This talk provides a thorough review of the core Buddhist concept Paticca Samuppada, typically translated as Dependent Origination. A different rendering of the concept is provided, including reference to a contemporary concept, complexity theory which led to the term Contingent Provisional Emergence. The Theravadin tradition describes 12 elements to the concept and each is reviewed, with emphasis on the nonlinear aspects of how the moment-by-moment process of self organization operates.
This talk can be accompanied by: “Guided Investigating Feelings Meditation”, found in the archives, to reinforce the importance of mindfulness of feelings to realize the potential of the paticca samuppada concept.
Here are the extensive notes prepared for this talk; it is recommended to download and read them to more thoroughly understand the concept: Contingent Provisional Emergence Review
Podcast: Play in new window | Download (Duration: 1:03:20 — 116.0MB)
This meditation is intended to focus attention on the impermanence of feelings, either related to physical sensations or mental phenomena. Cultivating skillfulness in this practice facilitates the ability to realize the benefits suggested in the concept of paticca samuppada, typically translated as dependent origination, but also to be understood as contingent provisional emergence, the focus of the Dharma talk presented the same evening “Reviewing Contingent Provisional Emergence”, which is a thorough review of paticca samuppada from a contemporary perception informed by complexity theory and neuroscientific research.
Podcast: Play in new window | Download (Duration: 44:57 — 82.3MB)
This is the second of two talks about the importance of the practice of mindfulness of feelings. During this talk, Peter reviewed paticca samuppada, usually translated as dependent origination. A new rendering of the term was explained, that is, contingent provisional emergence, with clarification of the non-linear, mutually influential functions that affect how the mind overlays a provisional interpretation of raw sense data input, thereby creating a “selfing moment”. In this creative process, attention becomes fixated on a particular feeling and perception, creating the craving and clinging dynamic that is the driving force of our distresses about life. Mindfulness of feelings as feelings allows the skilled meditator to avoid “personalizing” the emerging self-organization, providing relief from craving and clinging.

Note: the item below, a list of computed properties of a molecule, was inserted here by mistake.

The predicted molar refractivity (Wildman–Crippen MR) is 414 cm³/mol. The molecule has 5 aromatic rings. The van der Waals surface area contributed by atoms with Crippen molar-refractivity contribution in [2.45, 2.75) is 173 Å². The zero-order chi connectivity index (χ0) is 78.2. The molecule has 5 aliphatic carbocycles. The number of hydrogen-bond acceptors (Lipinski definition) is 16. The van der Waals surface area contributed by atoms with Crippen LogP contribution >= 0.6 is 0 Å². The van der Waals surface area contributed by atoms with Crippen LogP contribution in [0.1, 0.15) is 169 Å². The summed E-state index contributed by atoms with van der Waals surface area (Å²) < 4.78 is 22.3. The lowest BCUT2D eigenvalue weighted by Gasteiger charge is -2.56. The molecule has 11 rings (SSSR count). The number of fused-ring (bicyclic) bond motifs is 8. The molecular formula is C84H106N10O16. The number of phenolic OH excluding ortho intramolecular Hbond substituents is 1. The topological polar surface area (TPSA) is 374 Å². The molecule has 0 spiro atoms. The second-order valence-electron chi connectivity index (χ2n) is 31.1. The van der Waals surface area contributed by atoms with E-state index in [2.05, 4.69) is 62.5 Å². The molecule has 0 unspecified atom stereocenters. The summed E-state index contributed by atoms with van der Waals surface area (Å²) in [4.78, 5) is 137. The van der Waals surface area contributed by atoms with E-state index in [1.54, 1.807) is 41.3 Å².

During this rather extensive Dhamma talk, Peter reviewed the concept of paticca sammupada, usually translated as dependent origination. He explained why he prefers to name the process “contingent provisional emergence”. This concept is key to the Buddhist understanding of karma, the law of cause and effect. The formation of a momentary self-state, it’s fulfillment as a moment of “selfing” in awareness, then the dissolution of that composite of conditioning factors was described in depth. Emphasis was placed on how important mindfulness of sense inputs is for the practice, and the critical emphasis placed on understanding the emerging self-state as provisional and the value of dispensing with unwholesome states as soon as possible. This furthers the process of personality integration, which is followed by nurturing wholesome states to fruition. The concepts of craving and clinging were described, with tanha, unquenchable thirst for craving and upadana, fuel or nutriment, for clinging. Peter described the “glue” of craving and clinging as raga, passion, heat or fire. The antidote for raga is viraga, dispassion, or the absence of fueling the fire. This was followed by a lively discussion of this process and it’s implications for alleviating distress.
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